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Yesterday, U.S. government officials announced their decision to withdraw from the Paris Climate Accord, an agreement endorsed by almost all countries in the world. This agreement expresses a unified commitment to reducing greenhouse gas emissions and addressing climate change.

A key question we are asking at WEA: What will this mean for women?

It’s no secret that women are often the most devastatingly impacted by climate change and environmental degradation — and this likelihood increases for women who face compounded issues of poverty and other socioeconomic disadvantages. In 2009, the United Nations Population Fund explained this dynamic in its “State of the World Population” report:

“Women — particularly those in poor countries — will be affected differently than men. They are among the most vulnerable to climate change, partly because in many countries they make up the larger share of the agricultural work force and partly because they tend to have access to fewer income-earning opportunities. Women manage households and care for family members, which often limits their mobility and increases their vulnerability to sudden weather-related natural disasters. Drought and erratic rainfall force women to work harder to secure food, water and energy for their homes. Girls drop out of school to help their mothers with these tasks. This cycle of deprivation, poverty and inequality undermines the social capital needed to deal effectively with climate change.”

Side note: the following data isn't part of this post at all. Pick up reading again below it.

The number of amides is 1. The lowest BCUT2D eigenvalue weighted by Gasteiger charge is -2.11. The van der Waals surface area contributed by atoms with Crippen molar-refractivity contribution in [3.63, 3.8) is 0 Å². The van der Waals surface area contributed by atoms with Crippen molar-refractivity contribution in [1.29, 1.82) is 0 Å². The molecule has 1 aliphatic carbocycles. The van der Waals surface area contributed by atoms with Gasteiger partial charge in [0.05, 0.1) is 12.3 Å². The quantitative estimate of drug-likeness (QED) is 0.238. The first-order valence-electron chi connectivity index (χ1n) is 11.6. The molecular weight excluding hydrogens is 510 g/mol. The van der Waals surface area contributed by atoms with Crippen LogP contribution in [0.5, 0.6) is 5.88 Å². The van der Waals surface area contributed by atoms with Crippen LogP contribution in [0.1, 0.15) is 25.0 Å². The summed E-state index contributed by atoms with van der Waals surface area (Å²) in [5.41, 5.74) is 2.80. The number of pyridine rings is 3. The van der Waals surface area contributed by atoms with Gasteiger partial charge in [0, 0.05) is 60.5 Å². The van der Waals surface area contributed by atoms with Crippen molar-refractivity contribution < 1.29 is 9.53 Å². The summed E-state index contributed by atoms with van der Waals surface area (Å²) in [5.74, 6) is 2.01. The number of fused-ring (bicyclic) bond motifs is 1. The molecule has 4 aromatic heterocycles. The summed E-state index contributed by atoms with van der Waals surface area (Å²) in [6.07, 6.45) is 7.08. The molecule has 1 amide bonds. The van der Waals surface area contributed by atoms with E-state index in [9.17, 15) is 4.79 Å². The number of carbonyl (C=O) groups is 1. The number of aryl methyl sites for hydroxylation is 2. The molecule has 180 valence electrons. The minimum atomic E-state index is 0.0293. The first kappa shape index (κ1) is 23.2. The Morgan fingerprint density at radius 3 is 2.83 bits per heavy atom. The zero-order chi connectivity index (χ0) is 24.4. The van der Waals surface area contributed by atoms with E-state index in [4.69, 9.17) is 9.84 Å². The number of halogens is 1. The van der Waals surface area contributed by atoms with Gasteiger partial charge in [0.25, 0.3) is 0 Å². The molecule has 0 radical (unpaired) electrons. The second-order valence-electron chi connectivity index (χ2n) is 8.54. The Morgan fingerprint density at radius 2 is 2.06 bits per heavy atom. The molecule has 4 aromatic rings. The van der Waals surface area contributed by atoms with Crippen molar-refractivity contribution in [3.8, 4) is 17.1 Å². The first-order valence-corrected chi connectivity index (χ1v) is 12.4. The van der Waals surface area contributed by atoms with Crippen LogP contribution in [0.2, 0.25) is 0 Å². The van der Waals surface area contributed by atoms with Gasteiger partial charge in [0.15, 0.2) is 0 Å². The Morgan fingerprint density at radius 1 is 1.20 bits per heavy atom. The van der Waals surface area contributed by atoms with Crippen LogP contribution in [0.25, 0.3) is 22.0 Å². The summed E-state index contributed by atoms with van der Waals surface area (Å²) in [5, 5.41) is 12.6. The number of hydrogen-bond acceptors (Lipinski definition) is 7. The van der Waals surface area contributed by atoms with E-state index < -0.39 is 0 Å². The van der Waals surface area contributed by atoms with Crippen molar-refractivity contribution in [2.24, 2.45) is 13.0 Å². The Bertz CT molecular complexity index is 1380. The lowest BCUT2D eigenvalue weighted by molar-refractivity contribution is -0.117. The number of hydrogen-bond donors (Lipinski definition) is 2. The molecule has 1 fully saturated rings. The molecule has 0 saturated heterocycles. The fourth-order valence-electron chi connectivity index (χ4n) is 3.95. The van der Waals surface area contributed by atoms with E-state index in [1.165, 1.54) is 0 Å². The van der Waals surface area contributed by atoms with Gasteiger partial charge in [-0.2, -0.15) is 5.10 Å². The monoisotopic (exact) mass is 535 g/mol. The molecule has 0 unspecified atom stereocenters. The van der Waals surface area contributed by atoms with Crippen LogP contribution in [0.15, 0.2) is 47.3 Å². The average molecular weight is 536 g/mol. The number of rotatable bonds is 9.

The Paris Climate Accord, while not legally binding, is a key step down the path of outlining a plan for the world to reduce greenhouse gas emissions, the most significant driver of climate change. Specifically, participating nations pledged to reduce their emissions by different amounts and report back on their progress. Under the Obama Administration, the U.S. committed to a 26-28% decrease in emissions by 2025.